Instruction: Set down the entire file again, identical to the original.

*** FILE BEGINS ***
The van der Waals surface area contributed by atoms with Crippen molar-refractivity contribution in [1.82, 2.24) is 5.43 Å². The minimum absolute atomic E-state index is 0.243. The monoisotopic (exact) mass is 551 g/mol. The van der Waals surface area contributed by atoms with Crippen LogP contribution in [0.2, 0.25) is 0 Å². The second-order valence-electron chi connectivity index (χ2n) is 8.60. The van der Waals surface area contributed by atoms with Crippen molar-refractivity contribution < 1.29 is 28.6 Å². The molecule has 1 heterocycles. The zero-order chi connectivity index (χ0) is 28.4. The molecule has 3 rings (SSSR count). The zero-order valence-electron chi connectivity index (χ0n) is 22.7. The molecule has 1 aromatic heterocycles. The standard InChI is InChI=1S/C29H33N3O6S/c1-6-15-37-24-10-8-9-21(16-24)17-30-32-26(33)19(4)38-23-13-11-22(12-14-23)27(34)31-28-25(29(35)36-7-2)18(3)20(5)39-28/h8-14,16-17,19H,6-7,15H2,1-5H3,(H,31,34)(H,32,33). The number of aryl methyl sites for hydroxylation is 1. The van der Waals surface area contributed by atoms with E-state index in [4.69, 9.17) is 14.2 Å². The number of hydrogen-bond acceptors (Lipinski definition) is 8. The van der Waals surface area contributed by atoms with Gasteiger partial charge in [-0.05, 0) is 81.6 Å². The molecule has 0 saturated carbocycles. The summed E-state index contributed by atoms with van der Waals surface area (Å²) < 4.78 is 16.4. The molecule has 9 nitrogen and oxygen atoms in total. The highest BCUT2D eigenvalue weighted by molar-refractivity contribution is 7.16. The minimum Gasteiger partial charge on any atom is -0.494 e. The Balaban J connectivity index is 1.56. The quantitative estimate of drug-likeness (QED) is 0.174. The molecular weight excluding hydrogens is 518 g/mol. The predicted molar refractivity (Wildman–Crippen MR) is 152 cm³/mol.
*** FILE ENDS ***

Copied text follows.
The van der Waals surface area contributed by atoms with Crippen molar-refractivity contribution in [1.82, 2.24) is 5.43 Å². The minimum absolute atomic E-state index is 0.243. The monoisotopic (exact) mass is 551 g/mol. The van der Waals surface area contributed by atoms with Crippen LogP contribution in [0.2, 0.25) is 0 Å². The second-order valence-electron chi connectivity index (χ2n) is 8.60. The van der Waals surface area contributed by atoms with Crippen molar-refractivity contribution < 1.29 is 28.6 Å². The molecule has 1 heterocycles. The zero-order chi connectivity index (χ0) is 28.4. The molecule has 3 rings (SSSR count). The zero-order valence-electron chi connectivity index (χ0n) is 22.7. The molecule has 1 aromatic heterocycles. The standard InChI is InChI=1S/C29H33N3O6S/c1-6-15-37-24-10-8-9-21(16-24)17-30-32-26(33)19(4)38-23-13-11-22(12-14-23)27(34)31-28-25(29(35)36-7-2)18(3)20(5)39-28/h8-14,16-17,19H,6-7,15H2,1-5H3,(H,31,34)(H,32,33). The number of aryl methyl sites for hydroxylation is 1. The van der Waals surface area contributed by atoms with E-state index in [4.69, 9.17) is 14.2 Å². The number of hydrogen-bond acceptors (Lipinski definition) is 8. The van der Waals surface area contributed by atoms with Gasteiger partial charge in [-0.05, 0) is 81.6 Å². The molecule has 0 saturated carbocycles. The summed E-state index contributed by atoms with van der Waals surface area (Å²) < 4.78 is 16.4. The molecule has 9 nitrogen and oxygen atoms in total. The highest BCUT2D eigenvalue weighted by molar-refractivity contribution is 7.16. The minimum Gasteiger partial charge on any atom is -0.494 e. The Balaban J connectivity index is 1.56. The quantitative estimate of drug-likeness (QED) is 0.174. The molecular weight excluding hydrogens is 518 g/mol. The predicted molar refractivity (Wildman–Crippen MR) is 152 cm³/mol.